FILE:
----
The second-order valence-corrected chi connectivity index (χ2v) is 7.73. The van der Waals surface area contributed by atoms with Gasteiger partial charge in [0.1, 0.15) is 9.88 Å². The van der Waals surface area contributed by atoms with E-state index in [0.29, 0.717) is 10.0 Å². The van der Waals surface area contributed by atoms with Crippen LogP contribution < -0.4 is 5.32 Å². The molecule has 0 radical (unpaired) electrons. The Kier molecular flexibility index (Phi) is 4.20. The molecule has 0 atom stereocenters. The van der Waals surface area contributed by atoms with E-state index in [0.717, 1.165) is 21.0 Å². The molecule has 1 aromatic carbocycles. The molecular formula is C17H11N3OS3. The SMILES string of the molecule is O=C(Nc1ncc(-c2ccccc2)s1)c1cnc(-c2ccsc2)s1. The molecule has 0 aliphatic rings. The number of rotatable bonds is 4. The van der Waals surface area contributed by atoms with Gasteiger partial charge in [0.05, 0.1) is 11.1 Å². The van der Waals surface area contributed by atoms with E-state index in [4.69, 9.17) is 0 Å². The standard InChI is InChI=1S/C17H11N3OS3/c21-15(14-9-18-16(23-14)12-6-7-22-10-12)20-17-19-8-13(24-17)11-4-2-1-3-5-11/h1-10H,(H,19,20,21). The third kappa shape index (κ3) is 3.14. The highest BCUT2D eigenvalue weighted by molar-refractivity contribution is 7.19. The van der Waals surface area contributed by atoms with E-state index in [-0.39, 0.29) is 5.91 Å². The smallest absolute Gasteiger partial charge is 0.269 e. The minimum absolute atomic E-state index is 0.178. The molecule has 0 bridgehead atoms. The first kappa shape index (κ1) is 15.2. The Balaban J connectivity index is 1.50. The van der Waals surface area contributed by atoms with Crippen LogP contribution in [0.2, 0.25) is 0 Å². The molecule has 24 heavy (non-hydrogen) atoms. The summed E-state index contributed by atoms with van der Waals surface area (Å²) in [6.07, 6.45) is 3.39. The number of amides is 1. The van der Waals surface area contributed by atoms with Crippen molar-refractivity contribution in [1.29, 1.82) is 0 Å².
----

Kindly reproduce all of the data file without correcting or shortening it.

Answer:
The second-order valence-corrected chi connectivity index (χ2v) is 7.73. The van der Waals surface area contributed by atoms with Gasteiger partial charge in [0.1, 0.15) is 9.88 Å². The van der Waals surface area contributed by atoms with E-state index in [0.29, 0.717) is 10.0 Å². The van der Waals surface area contributed by atoms with Crippen LogP contribution < -0.4 is 5.32 Å². The molecule has 0 radical (unpaired) electrons. The Kier molecular flexibility index (Phi) is 4.20. The molecule has 0 atom stereocenters. The van der Waals surface area contributed by atoms with E-state index in [0.717, 1.165) is 21.0 Å². The molecule has 1 aromatic carbocycles. The molecular formula is C17H11N3OS3. The SMILES string of the molecule is O=C(Nc1ncc(-c2ccccc2)s1)c1cnc(-c2ccsc2)s1. The molecule has 0 aliphatic rings. The number of rotatable bonds is 4. The van der Waals surface area contributed by atoms with Gasteiger partial charge in [0.05, 0.1) is 11.1 Å². The van der Waals surface area contributed by atoms with E-state index in [4.69, 9.17) is 0 Å². The standard InChI is InChI=1S/C17H11N3OS3/c21-15(14-9-18-16(23-14)12-6-7-22-10-12)20-17-19-8-13(24-17)11-4-2-1-3-5-11/h1-10H,(H,19,20,21). The third kappa shape index (κ3) is 3.14. The highest BCUT2D eigenvalue weighted by molar-refractivity contribution is 7.19. The van der Waals surface area contributed by atoms with E-state index in [-0.39, 0.29) is 5.91 Å². The smallest absolute Gasteiger partial charge is 0.269 e. The minimum absolute atomic E-state index is 0.178. The molecule has 0 bridgehead atoms. The first kappa shape index (κ1) is 15.2. The Balaban J connectivity index is 1.50. The van der Waals surface area contributed by atoms with Crippen LogP contribution in [0.2, 0.25) is 0 Å². The molecule has 24 heavy (non-hydrogen) atoms. The summed E-state index contributed by atoms with van der Waals surface area (Å²) in [6.07, 6.45) is 3.39. The number of amides is 1. The van der Waals surface area contributed by atoms with Crippen molar-refractivity contribution in [1.29, 1.82) is 0 Å².